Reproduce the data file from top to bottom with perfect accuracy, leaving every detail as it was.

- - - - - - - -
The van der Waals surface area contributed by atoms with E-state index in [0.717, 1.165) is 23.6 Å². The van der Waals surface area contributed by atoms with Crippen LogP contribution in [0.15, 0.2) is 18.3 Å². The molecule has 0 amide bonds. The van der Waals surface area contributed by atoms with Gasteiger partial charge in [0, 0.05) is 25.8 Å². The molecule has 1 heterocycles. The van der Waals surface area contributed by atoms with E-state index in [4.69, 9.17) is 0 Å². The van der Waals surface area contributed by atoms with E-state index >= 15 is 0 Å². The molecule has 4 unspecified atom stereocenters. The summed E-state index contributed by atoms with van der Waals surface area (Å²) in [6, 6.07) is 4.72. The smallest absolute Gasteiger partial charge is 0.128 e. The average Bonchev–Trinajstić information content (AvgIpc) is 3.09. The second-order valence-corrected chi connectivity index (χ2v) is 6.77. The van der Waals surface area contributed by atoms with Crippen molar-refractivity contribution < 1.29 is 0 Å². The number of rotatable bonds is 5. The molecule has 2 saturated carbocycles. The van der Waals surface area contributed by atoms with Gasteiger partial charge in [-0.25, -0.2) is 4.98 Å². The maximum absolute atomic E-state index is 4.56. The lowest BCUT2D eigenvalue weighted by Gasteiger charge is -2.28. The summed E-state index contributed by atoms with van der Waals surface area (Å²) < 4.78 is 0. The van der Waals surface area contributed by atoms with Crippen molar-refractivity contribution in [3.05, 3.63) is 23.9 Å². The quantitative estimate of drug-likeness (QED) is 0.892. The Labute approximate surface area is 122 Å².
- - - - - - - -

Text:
The van der Waals surface area contributed by atoms with E-state index in [0.717, 1.165) is 23.6 Å². The van der Waals surface area contributed by atoms with Crippen LogP contribution in [0.15, 0.2) is 18.3 Å². The molecule has 0 amide bonds. The van der Waals surface area contributed by atoms with Gasteiger partial charge in [0, 0.05) is 25.8 Å². The molecule has 1 heterocycles. The van der Waals surface area contributed by atoms with E-state index in [4.69, 9.17) is 0 Å². The van der Waals surface area contributed by atoms with E-state index >= 15 is 0 Å². The molecule has 4 unspecified atom stereocenters. The summed E-state index contributed by atoms with van der Waals surface area (Å²) in [6, 6.07) is 4.72. The smallest absolute Gasteiger partial charge is 0.128 e. The average Bonchev–Trinajstić information content (AvgIpc) is 3.09. The second-order valence-corrected chi connectivity index (χ2v) is 6.77. The van der Waals surface area contributed by atoms with Crippen molar-refractivity contribution < 1.29 is 0 Å². The number of rotatable bonds is 5. The molecule has 2 saturated carbocycles. The van der Waals surface area contributed by atoms with Gasteiger partial charge in [-0.25, -0.2) is 4.98 Å². The maximum absolute atomic E-state index is 4.56. The lowest BCUT2D eigenvalue weighted by Gasteiger charge is -2.28. The summed E-state index contributed by atoms with van der Waals surface area (Å²) < 4.78 is 0. The van der Waals surface area contributed by atoms with Crippen molar-refractivity contribution in [3.05, 3.63) is 23.9 Å². The quantitative estimate of drug-likeness (QED) is 0.892. The Labute approximate surface area is 122 Å².